1. Make sure your students know the differences between a summary and a paraphrase. Students can fill in the blanks without really comprehending or being able to paraphrase. If your book is mainly focused on writing and listening exercises, it’s up to you to bring it to life and relatable. Tie in all aspects of reading, listening, writing, and speaking. Don’t isolate each component too much. Peer work is great, unless one students takes the burden of all the work. 2. Walk into class knowing your agenda. Write it on the board, so students have a roadmap of what the day holds for them. 3. Get everyone to participate; even the shy ones. If the desks don’t fit the needs of the collaborative environment, rearrange them. 4. The lower level classes need to be corrected for pronunciation if it is really off. Don’t let it get fossilized. 5. If students are inattentive, pretend to fall asleep, or go outside and say you are going to get the director. 6... read more

It takes practice to find your writing style, whether it be in fiction, research papers, or analytical essays. The best piece of writing is both grammatically correct and organized, but also contains the essence of the person who's writing it. When I correct students' papers, I try to avoid suggesting alternate sentences in their entirety, since a paper written by you shouldn't sound like one written by me. Even if we are answering the exact same prompt in the exact same way, the tone and character of each paper will be distinct, unique to each of us. Finding your style is a slow process, and generally comes about organically as a result of experience. Write more papers and you will begin to zero in on what makes a paper sing for you. This is not to say that there aren't tips and techniques I can give to help you find your writing style. By far one of the most useful techniques in my own experience has been working with what I call “Finding your 'however'.” The name... read more

I know how they told you to write it. Now let me tell you how it's really done. Popular misconception is that because you read a paper from start to finish, that the best way to write it is from start to finish. This is, of course, nonsense. The best way to write a thesis paper is as follows.   Write your conclusion first. That's right... the easiest way to write a 5-paragraph thesis paper is to start with your conclusions first. This is how we think, anyway. When we read about a subject,  we are thinking while we read, so that by the time we've finished reading, we already know what we think about it. Those are our conclusions about what we just read/watched/experienced. We're already there, so why not start there? When you start the conclusion you should say something specific about your topic. By then end of your conclusion, you should show how the specific nature of your topic says something large, say, about the nature of life itself. Write... read more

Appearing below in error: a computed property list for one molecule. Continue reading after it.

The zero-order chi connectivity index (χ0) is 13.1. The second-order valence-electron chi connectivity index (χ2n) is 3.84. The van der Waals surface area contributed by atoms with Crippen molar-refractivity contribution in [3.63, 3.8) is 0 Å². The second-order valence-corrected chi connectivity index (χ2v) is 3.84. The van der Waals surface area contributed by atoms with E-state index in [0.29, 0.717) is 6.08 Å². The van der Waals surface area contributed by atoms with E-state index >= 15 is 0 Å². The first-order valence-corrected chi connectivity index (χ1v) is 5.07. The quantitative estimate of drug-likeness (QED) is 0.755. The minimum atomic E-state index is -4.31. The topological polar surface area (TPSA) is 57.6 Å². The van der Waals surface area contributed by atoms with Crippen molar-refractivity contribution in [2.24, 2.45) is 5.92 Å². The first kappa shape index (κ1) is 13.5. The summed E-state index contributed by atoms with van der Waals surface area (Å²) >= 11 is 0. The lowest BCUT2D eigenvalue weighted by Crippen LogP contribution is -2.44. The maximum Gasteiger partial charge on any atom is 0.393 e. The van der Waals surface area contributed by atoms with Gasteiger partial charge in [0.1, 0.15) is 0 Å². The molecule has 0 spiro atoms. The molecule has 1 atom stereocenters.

Greetings, reader!   I am new to Wyzant but have been a part time tutor in a variety of subjects for 6 years. One of the most common subjects I help students in is English/Writing, and it is by far the most difficult. The challenge is not knowing how to write a great essay given the prompt, but how to get the student to write the essay using his/her own voice, style and structure. I have gotten used to walking the razor's edge over the years, but the temptation to write parts of the essay for new writing tutors can be tremendous. Particularly when spending minutes on word choice and sentence order, the prospect of doing some ghost-writing is undoubtedly alluring.   So how does one persevere through those silent, deep-thinking sessions? What I find motivating is the knowledge that my role as a tutor is not to tell the student what to do, but to give him/her an alternative set of tools that he/she does not get in a classroom that will help them express... read more